Tags: 2014 Midterm Elections | Eric Cantor Defeat | Tea Party | Cantor | financial | Wall Street | banks

Politico: Wall Street Loses an Ally With Cantor's Defeat

Image: Politico: Wall Street Loses an Ally With Cantor's Defeat

By Drew MacKenzie   |   Wednesday, 11 Jun 2014 09:01 AM

Wall Street is losing a close ally with the shocking defeat of House Majority Leader Eric Cantor to tea party candidate Dave Brat in a GOP primary race, Politico reported.

The Virginia Republican was seen as getting things done on Capitol Hill when it came to overhauling the mortgage finance market, terrorism insurance, taxing financial institutions, and flood insurance.

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Lobbyists on K Street with major banks as clients were able to approach Cantor on policy issues, and one industry source told Politico that he was "one of the few remaining House Republicans who understood the complicated and nuanced issues facing the financial services community."

The insider added, "When Dave Camp abandoned the business community with his tax reform draft, Cantor was incensed and promised to stand strong."

He was referring to the House Ways and Means Committee chairman’s proposal earlier this year to offset some of the cost of tax reform by taxing Wall Street banks.

A banking lobbyist told the political news website that Cantor "had a firm grasp of financial services issues and the impact of those issues on the industry and consumers."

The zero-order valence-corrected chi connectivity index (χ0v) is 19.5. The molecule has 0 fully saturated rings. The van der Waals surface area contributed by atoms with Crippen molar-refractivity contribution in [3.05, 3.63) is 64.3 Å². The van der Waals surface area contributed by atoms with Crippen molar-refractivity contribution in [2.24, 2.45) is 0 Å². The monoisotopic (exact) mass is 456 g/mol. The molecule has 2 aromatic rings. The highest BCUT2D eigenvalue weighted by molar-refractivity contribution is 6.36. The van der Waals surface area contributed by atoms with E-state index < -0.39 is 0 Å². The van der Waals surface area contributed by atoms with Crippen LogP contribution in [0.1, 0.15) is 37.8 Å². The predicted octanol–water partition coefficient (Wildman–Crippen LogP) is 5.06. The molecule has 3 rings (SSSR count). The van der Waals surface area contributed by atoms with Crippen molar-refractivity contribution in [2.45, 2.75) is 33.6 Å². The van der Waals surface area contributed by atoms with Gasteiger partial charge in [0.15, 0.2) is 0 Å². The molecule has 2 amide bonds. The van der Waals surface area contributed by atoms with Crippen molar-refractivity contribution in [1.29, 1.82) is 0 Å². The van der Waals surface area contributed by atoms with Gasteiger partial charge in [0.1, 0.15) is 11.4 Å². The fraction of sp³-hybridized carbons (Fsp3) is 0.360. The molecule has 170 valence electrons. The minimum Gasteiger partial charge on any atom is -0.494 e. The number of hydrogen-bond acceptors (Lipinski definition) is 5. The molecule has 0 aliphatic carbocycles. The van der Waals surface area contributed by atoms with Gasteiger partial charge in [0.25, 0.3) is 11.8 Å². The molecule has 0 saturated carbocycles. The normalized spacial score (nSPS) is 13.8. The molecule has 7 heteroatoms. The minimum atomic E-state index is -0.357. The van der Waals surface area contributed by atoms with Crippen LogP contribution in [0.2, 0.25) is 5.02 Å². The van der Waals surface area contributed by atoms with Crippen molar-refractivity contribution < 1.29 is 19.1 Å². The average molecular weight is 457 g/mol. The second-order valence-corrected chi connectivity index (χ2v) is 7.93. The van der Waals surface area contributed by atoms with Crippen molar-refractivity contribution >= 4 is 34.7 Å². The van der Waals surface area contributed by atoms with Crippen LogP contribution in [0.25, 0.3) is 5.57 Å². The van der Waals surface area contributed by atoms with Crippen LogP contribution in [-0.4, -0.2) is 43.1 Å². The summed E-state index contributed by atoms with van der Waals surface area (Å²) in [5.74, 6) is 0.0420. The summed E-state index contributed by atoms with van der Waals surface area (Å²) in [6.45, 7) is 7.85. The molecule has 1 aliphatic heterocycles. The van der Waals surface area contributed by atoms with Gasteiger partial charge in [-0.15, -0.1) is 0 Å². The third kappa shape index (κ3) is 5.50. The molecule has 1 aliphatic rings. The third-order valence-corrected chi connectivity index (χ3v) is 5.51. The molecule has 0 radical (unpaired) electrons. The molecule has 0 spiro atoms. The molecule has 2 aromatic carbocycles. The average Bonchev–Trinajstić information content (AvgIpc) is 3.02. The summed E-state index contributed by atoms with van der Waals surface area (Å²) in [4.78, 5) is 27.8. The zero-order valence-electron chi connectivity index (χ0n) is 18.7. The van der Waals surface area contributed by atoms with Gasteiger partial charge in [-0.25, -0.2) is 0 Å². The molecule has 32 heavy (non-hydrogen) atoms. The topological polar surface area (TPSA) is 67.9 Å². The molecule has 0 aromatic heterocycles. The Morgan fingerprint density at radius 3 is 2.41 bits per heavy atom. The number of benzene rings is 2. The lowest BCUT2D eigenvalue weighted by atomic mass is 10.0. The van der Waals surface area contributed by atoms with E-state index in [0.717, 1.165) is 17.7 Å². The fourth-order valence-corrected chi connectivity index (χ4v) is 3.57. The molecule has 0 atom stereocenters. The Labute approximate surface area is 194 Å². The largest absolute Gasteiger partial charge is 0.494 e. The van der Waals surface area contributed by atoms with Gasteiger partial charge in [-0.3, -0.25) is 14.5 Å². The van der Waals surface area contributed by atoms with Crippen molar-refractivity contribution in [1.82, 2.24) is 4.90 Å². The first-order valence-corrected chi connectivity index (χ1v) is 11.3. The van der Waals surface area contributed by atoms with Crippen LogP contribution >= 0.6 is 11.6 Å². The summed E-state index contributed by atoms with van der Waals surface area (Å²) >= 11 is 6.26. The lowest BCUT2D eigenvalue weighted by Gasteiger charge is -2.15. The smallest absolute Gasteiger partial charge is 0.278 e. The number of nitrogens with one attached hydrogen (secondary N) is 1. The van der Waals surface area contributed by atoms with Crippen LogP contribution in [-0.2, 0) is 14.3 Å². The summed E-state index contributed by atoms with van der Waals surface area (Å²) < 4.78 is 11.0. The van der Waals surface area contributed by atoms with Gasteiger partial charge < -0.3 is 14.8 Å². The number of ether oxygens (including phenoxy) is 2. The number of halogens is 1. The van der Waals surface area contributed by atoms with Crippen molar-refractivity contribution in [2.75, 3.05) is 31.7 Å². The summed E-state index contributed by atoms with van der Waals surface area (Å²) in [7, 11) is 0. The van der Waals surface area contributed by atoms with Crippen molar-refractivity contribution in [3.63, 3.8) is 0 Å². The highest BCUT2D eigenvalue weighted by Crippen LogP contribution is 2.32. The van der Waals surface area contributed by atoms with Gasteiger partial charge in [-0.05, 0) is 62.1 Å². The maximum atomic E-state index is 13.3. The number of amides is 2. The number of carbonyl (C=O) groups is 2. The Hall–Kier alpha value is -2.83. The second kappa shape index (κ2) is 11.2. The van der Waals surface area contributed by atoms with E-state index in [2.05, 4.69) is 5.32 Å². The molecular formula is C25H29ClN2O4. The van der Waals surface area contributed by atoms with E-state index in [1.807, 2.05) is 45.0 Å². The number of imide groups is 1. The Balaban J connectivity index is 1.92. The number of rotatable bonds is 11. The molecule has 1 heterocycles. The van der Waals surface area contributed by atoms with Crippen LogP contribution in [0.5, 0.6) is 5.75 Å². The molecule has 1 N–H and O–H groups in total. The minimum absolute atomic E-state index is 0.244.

Cantor’s association with Wall Street has sometimes resulted in tense confrontations with other House Republicans, notably House Financial Services Chairman Jeb Hensarling.

When Cantor introduced a bill in March to halt flood insurance premium hikes, Hensarling opposed the legislation, saying it went too far in reducing the program enacted in 2012.

Although the bipartisan measure passed the House, the bill angered conservative groups, with Brat attacking it during his campaign as an example of Cantor’s support for "big government."

"We think that more people should be following Jeb Hensarling’s lead on conservative policy," Barney Keller, spokesman for the conservative Club for Growth told Politico at the time. "It’s a shame that Republican leaders try and stifle conservative policy instead of pushing moderates to support conservative policy."

Cantor’s pending exit, ironically, now leaves an opening for Hensarling to assume a leadership role.

"He was positioning himself anyway," one industry source told Politico. "Now with Cantor out he will make a move before the young bucks move."

Hensarling’s potential rise to power, however, could mean changes on how Washington deals with Wall Street because the Texas Republican likes to tout that he is pro-free markets, not pro-business, Politico added.

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